Can a “Lesson Study” adaptation have a positive impact on the development of trainee Teach First...
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Can a “Lesson Study” adaptation have a positive impact on the development of trainee Teach First Mathematics teachers?. Jennifer Shearman, Canterbury Christ Church University [email protected] Abstract.

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Can a “Lesson Study” adaptation have a positive impact on the development of trainee Teach First Mathematics teachers?

Jennifer Shearman, Canterbury Christ Church University

[email protected]


Abstract

  • Japanese Lesson Study is a collaborative approach to planning and teaching that has been attributed as a major factor in achievement of Japanese High School students in mathematics

  • Research literature evaluating Lesson Study groups suggested that an adaptation of Lesson Study undertaken with Teach First trainees may be a successful sustainable approach to accelerating development of the participants’ pedagogy and reflective skills

  • A mixed-method, interpretive case study pilot was undertaken, with 3 participants taking part in an adaptation of Lesson Study

  • Results suggest that a single iteration of collaborative planning has a measurable impact on pedagogy development and reflective skills


Why Lesson Study?

  • “Lesson study is a simple idea. If you want to improve instruction, what could be more obvious than collaborating with fellow teachers to plan, observe, and reflect on lessons?” (Lewis, 2002)

  • Teach First participants – high achieving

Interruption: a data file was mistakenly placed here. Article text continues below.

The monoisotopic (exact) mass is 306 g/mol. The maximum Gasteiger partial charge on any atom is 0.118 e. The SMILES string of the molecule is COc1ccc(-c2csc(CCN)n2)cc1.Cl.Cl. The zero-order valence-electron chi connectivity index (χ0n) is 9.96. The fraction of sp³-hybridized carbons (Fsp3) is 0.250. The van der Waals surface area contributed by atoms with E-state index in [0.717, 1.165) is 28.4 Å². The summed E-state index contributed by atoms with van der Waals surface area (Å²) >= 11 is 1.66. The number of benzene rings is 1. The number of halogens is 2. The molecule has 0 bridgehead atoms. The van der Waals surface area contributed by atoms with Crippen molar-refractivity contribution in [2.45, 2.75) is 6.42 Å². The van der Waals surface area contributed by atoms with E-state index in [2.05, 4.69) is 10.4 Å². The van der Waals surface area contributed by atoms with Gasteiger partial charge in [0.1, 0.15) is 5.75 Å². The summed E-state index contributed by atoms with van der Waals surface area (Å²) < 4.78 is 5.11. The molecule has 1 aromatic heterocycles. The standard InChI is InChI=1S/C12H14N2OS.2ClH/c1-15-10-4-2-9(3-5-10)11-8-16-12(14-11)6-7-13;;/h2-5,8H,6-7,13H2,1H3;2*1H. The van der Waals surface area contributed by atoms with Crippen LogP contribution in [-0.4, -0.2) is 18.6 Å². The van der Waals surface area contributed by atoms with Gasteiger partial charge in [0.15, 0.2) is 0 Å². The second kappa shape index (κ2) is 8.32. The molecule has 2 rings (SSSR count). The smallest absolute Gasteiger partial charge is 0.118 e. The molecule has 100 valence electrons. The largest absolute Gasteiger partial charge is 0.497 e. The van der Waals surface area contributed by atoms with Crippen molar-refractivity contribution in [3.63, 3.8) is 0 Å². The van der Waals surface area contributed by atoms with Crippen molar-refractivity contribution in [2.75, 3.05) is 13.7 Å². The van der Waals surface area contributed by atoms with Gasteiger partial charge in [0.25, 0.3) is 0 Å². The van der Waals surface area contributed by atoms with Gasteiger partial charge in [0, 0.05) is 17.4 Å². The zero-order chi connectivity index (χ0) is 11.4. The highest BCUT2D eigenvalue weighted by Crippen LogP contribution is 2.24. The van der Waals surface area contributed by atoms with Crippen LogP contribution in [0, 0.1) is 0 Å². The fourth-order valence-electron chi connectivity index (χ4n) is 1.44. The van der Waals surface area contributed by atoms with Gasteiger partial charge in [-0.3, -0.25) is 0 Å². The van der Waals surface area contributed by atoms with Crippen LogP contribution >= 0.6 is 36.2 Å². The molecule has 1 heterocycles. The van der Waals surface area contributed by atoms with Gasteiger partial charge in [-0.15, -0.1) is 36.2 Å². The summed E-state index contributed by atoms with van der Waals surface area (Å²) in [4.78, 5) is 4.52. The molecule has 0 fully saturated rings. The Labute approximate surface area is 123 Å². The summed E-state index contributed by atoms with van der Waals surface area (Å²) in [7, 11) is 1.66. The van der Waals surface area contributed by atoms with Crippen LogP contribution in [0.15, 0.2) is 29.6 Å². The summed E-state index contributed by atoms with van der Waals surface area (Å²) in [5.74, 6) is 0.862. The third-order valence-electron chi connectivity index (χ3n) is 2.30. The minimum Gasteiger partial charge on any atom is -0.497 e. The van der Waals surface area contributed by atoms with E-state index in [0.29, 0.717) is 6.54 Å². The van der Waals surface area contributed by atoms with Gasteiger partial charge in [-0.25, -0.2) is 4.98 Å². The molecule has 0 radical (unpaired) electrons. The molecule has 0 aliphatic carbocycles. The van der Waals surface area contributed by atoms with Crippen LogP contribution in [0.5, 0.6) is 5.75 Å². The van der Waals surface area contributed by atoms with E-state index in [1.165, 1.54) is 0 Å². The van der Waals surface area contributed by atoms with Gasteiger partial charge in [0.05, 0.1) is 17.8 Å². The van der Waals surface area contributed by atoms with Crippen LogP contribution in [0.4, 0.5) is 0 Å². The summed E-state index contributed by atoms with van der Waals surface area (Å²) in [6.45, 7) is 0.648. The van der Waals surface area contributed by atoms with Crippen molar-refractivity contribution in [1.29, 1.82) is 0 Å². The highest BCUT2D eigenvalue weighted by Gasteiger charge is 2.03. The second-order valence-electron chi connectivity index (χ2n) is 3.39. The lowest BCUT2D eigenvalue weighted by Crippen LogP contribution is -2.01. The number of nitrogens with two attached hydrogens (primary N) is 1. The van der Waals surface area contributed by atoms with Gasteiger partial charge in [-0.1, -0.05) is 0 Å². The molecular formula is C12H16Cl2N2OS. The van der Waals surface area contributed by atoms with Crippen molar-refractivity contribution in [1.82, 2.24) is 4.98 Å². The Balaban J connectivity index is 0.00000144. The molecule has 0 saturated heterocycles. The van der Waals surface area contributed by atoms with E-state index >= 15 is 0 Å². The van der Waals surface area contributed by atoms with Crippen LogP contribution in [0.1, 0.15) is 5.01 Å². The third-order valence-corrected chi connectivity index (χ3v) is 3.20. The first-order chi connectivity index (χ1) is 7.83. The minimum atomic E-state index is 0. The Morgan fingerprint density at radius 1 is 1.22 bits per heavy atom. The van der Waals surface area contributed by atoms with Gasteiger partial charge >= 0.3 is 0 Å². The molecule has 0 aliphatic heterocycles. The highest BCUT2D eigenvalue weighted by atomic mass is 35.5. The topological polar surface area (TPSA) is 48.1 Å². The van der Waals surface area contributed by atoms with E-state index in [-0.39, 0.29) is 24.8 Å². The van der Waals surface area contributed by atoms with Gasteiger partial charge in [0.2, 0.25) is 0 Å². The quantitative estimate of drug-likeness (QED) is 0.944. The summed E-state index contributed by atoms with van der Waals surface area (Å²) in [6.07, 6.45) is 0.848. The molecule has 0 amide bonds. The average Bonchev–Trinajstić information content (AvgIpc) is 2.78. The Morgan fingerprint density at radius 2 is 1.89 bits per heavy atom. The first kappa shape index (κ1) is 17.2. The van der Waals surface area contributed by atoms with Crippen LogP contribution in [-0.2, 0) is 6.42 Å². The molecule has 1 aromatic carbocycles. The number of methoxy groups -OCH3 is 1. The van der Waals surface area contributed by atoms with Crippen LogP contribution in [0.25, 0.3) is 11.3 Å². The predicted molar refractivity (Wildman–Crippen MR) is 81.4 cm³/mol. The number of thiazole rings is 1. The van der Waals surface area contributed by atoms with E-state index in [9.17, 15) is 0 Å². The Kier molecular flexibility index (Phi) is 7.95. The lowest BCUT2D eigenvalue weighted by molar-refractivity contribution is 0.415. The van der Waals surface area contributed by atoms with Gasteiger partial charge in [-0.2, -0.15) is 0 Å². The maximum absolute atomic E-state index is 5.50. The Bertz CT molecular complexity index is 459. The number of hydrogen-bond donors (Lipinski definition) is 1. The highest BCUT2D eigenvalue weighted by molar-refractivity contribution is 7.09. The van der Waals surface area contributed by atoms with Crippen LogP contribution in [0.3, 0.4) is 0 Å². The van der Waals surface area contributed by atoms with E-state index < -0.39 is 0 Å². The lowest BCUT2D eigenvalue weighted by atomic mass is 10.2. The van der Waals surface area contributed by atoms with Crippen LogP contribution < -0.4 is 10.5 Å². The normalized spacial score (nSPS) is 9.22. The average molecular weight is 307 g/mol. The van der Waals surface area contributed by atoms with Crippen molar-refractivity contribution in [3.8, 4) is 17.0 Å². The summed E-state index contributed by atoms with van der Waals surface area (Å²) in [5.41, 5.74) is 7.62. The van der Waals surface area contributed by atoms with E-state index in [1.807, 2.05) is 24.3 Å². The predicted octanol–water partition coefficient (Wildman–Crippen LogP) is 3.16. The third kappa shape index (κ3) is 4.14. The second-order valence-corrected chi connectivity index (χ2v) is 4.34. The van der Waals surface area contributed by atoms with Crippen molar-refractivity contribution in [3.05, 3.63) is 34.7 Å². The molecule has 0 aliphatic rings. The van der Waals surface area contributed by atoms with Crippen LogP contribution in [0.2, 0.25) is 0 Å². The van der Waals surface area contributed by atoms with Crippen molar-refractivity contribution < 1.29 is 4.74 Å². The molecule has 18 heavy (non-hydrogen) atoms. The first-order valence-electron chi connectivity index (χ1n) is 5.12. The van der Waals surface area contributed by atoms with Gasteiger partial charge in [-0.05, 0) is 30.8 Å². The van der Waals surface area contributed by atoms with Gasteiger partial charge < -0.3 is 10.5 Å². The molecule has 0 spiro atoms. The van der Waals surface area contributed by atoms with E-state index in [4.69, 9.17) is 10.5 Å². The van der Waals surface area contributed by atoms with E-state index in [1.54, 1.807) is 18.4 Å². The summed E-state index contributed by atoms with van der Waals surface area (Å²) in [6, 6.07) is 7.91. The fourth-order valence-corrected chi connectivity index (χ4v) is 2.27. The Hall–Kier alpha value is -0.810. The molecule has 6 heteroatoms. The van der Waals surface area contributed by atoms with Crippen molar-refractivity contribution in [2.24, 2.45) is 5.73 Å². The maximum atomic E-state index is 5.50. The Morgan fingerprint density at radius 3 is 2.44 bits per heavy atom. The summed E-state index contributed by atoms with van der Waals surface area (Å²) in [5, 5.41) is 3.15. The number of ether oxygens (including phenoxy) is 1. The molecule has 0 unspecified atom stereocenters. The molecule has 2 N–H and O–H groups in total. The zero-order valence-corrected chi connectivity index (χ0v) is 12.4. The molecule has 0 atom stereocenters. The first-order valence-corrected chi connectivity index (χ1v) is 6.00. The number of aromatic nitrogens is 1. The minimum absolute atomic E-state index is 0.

• Focus on subject-specific pedagogy and reflection

  • Challenging schools

  • Mission to “close the gap” – role in whole school improvement

  • Focus on increasingly school-led ITE

  • Existing Lesson Study Groups involving Teach First teachers


Why Lesson Study?

  • Perceived superior achievement of Japanese High School Students “the highest scoring classroom in the US (and UK) sample did not perform as well as the lowest-scoring classroom in the Japanese example” (Stigler and Herbert, 1999)

  • “Bottom-up” CPD, driven by teachers – Japanese culture

  • Correlation between incidence of Lesson Study and constructivist teaching methods (Lewis & Tsuchida,1998) – personalvalues

  • “Kounaikenshuu”; no teacher ever becomes totally ‘competent’ but all teachers can and must improve over weeks, months and years – contrast to ‘standards’ and ‘criteria’.


  • USA, since 1990s

  • Rapid growth in popularity

  • Lesson Study effective in a USA school setting if the teachers learn skills of applying critical lenses to planning, observing and evaluating the lesson (Fernandez, et al., 2003)